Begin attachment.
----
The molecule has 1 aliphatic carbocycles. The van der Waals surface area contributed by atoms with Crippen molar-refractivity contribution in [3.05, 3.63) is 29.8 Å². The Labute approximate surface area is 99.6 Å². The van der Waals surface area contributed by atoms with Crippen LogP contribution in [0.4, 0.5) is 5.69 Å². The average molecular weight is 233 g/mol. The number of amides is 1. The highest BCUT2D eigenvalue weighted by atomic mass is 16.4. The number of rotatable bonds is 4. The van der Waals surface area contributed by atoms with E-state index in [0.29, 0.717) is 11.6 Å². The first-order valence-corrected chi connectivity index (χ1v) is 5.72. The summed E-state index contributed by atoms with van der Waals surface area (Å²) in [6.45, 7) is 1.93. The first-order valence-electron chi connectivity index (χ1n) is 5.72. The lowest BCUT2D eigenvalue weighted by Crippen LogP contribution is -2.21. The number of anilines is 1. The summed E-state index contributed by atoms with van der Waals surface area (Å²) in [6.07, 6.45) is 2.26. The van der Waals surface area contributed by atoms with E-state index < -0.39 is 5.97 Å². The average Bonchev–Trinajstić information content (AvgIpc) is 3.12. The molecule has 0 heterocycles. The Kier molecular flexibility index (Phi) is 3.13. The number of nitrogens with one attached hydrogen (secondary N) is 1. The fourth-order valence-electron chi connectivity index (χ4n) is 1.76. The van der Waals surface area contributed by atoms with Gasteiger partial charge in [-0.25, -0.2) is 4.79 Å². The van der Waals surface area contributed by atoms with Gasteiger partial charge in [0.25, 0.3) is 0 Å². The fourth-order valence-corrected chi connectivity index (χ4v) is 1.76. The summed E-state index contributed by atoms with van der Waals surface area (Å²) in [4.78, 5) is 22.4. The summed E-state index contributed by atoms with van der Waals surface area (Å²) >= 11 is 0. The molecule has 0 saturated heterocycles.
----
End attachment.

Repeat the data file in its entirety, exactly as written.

The molecule has 1 aliphatic carbocycles. The van der Waals surface area contributed by atoms with Crippen molar-refractivity contribution in [3.05, 3.63) is 29.8 Å². The Labute approximate surface area is 99.6 Å². The van der Waals surface area contributed by atoms with Crippen LogP contribution in [0.4, 0.5) is 5.69 Å². The average molecular weight is 233 g/mol. The number of amides is 1. The highest BCUT2D eigenvalue weighted by atomic mass is 16.4. The number of rotatable bonds is 4. The van der Waals surface area contributed by atoms with E-state index in [0.29, 0.717) is 11.6 Å². The first-order valence-corrected chi connectivity index (χ1v) is 5.72. The summed E-state index contributed by atoms with van der Waals surface area (Å²) in [6.45, 7) is 1.93. The first-order valence-electron chi connectivity index (χ1n) is 5.72. The lowest BCUT2D eigenvalue weighted by Crippen LogP contribution is -2.21. The number of anilines is 1. The summed E-state index contributed by atoms with van der Waals surface area (Å²) in [6.07, 6.45) is 2.26. The van der Waals surface area contributed by atoms with E-state index < -0.39 is 5.97 Å². The average Bonchev–Trinajstić information content (AvgIpc) is 3.12. The molecule has 0 heterocycles. The Kier molecular flexibility index (Phi) is 3.13. The number of nitrogens with one attached hydrogen (secondary N) is 1. The fourth-order valence-electron chi connectivity index (χ4n) is 1.76. The van der Waals surface area contributed by atoms with Gasteiger partial charge in [-0.25, -0.2) is 4.79 Å². The van der Waals surface area contributed by atoms with Gasteiger partial charge in [0.25, 0.3) is 0 Å². The fourth-order valence-corrected chi connectivity index (χ4v) is 1.76. The summed E-state index contributed by atoms with van der Waals surface area (Å²) in [4.78, 5) is 22.4. The summed E-state index contributed by atoms with van der Waals surface area (Å²) >= 11 is 0. The molecule has 0 saturated heterocycles.